# Very basic question on a line and a point

Hi

I am looking at https://processing.org/discourse/beta/num_1276644884.html.

Shame on me, but I miss to understand the geometry (and/or algebra) which justifies the line of code
`float mX = (-x1+x)*ca + (-y1+y)*sa;`.
How is it that that works fine?
Thanks

1 Like

reposting the snippet as a reference:

``````/**
* Returns a point on the line (x1,y1) -> (x2,y2)
* that is closest to the point (x,y)
*
* The result is a PVector.
* result.x and result.y are points on the line.
* The result.z variable contains the distance from (x,y) to the line,
* just in case you need it :)
*/
PVector getDistance( float x1, float y1, float x2, float y2, float x, float y ){
PVector result = new PVector();

float dx = x2 - x1;
float dy = y2 - y1;
float d = sqrt( dx*dx + dy*dy );
float ca = dx/d; // cosine
float sa = dy/d; // sine

float mX = (-x1+x)*ca + (-y1+y)*sa;

if( mX <= 0 ){
result.x = x1;
result.y = y1;
}
else if( mX >= d ){
result.x = x2;
result.y = y2;
}
else{
result.x = x1 + mX*ca;
result.y = y1 + mX*sa;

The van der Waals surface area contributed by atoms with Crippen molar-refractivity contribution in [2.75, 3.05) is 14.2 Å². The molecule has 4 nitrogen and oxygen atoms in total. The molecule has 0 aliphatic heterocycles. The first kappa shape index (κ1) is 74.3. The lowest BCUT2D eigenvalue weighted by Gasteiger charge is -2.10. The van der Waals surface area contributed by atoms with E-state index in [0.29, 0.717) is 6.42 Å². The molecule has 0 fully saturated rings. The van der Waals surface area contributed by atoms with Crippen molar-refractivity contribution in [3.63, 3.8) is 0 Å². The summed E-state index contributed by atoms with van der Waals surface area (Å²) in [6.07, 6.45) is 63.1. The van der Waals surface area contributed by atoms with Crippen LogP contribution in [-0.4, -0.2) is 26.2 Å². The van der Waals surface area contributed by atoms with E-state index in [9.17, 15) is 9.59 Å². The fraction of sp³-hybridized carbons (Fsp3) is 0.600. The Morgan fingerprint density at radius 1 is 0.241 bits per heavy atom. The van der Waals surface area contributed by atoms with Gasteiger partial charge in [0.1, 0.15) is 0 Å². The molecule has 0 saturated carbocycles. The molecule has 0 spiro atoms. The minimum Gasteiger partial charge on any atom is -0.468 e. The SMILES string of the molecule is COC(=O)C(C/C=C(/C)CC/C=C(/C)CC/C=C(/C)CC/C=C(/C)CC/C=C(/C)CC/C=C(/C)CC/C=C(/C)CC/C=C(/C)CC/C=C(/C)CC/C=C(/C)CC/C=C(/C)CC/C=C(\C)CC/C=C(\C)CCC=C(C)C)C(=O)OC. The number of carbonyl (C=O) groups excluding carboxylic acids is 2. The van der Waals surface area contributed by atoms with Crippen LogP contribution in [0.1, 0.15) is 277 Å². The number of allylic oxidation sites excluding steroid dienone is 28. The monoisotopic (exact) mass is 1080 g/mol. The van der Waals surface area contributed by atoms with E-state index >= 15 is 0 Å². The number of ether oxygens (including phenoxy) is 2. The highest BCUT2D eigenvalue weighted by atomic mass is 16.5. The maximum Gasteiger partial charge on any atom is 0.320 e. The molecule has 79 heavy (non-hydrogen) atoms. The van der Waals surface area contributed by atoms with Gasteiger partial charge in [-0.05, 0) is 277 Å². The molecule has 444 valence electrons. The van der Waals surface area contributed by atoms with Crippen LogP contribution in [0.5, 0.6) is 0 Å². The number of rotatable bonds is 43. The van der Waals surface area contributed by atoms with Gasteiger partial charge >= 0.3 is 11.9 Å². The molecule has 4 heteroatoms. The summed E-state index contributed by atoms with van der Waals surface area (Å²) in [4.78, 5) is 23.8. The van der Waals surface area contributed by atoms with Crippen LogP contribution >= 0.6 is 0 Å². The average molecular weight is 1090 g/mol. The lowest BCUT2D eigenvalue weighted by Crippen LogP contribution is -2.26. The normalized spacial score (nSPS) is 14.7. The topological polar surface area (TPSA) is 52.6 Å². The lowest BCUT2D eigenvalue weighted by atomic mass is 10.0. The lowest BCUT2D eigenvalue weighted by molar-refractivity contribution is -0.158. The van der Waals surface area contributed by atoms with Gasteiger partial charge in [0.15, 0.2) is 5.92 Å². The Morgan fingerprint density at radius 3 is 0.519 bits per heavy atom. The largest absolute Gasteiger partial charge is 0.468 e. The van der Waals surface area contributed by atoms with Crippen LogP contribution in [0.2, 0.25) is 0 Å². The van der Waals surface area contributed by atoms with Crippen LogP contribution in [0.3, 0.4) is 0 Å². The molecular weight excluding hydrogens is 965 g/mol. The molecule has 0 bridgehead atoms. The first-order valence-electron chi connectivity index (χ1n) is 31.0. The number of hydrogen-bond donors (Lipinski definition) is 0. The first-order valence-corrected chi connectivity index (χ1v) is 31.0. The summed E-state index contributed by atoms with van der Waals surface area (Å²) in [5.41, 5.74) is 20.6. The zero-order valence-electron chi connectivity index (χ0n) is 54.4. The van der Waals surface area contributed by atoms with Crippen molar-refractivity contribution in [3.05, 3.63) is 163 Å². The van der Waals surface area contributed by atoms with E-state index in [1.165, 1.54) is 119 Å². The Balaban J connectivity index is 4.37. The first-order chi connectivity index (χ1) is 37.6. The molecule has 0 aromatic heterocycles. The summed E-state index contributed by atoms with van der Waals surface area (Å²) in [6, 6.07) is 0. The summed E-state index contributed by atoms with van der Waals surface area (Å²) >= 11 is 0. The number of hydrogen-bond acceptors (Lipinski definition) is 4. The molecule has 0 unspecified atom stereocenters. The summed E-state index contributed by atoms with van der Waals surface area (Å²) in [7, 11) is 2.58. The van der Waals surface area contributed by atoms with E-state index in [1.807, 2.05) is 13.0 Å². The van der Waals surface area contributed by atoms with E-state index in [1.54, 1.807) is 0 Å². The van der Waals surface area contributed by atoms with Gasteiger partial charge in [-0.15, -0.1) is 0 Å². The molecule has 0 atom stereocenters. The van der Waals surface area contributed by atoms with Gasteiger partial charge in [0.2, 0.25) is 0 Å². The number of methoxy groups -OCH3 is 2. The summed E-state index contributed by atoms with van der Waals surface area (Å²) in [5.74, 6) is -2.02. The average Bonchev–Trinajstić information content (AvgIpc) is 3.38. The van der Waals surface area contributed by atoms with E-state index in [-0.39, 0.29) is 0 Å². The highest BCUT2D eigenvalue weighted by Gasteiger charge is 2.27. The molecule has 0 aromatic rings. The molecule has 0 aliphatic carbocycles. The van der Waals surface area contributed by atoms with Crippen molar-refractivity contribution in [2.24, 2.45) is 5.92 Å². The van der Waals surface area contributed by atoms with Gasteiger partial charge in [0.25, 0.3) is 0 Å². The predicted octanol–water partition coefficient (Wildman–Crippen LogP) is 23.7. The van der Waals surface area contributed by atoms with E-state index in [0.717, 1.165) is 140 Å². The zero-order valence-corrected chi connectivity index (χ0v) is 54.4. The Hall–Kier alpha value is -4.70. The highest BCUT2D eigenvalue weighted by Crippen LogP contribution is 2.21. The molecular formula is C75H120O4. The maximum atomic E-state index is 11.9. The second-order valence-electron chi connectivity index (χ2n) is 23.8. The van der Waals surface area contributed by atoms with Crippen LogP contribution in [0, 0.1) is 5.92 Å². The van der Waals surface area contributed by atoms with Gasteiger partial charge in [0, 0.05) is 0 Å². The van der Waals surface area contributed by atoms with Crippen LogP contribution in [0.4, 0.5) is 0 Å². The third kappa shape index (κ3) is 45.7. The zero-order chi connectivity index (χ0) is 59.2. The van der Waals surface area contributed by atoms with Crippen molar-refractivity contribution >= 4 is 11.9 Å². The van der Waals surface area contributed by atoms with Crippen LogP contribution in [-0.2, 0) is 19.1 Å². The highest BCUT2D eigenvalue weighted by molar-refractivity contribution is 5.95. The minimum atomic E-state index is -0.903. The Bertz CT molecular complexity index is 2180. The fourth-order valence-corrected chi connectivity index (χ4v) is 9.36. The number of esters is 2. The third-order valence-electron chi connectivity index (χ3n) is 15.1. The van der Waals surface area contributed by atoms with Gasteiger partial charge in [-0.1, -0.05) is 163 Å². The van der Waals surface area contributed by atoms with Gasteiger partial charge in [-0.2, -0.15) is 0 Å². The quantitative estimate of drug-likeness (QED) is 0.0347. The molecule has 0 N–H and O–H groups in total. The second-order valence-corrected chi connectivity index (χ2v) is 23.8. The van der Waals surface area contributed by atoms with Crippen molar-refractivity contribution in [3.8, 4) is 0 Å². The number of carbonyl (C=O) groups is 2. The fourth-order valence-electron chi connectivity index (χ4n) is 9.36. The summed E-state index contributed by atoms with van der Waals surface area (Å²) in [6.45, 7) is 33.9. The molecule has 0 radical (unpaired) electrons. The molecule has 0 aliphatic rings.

}

dx = x - result.x;
dy = y - result.y;
result.z = sqrt( dx*dx + dy*dy );

return result;
}
``````

let’s say we use the figure from wikipedia this code (I flipped inside the parenthesis)

``````  float mX = (x-x1)*ca + (y-y1)*sa;
``````

is a dot product of `(x-x1, y-y1)` and `(ca, sa)`. The former is a vector from `(x1, y1)` to `(x, y)`, corresponding to a in the figure. The latter is a vector from `(x1, y1)` to `(x2, y2)` but normalized (as divided by `d`): b in the figure. The dot product can be thought as a projection, and since `(ca, sa)` is normalized and is a unit vector, the result `mX` is the length of `(x-x1, y-y1)` or a projected on b (in the figure, `mX` corresponds to the length of a1).

4 Likes

Thanks for the reply. Yes, I understand I miss some basic linear algebra, I’ll try to check out a book.

Still, I miss to see how it is that you may define `result.x = x1 + (-x1+x)*ca + (-y1+y)*sa)*ca`. Where does it come from?

I appreciate your help

again `(-x1+x)*ca + (-y1+y)*sa` is the dot product explained above. Say the dot product is `a`, then `x = x1 + a * ca` is basically moving from the point `(x, y)` along the line… but I guess you should look for some material instead of someone explaining this here… I studied math in Japan so I don’t know any good material in English but if anyone suggestions that would be great.

Yes, you are correct. Need some spare time.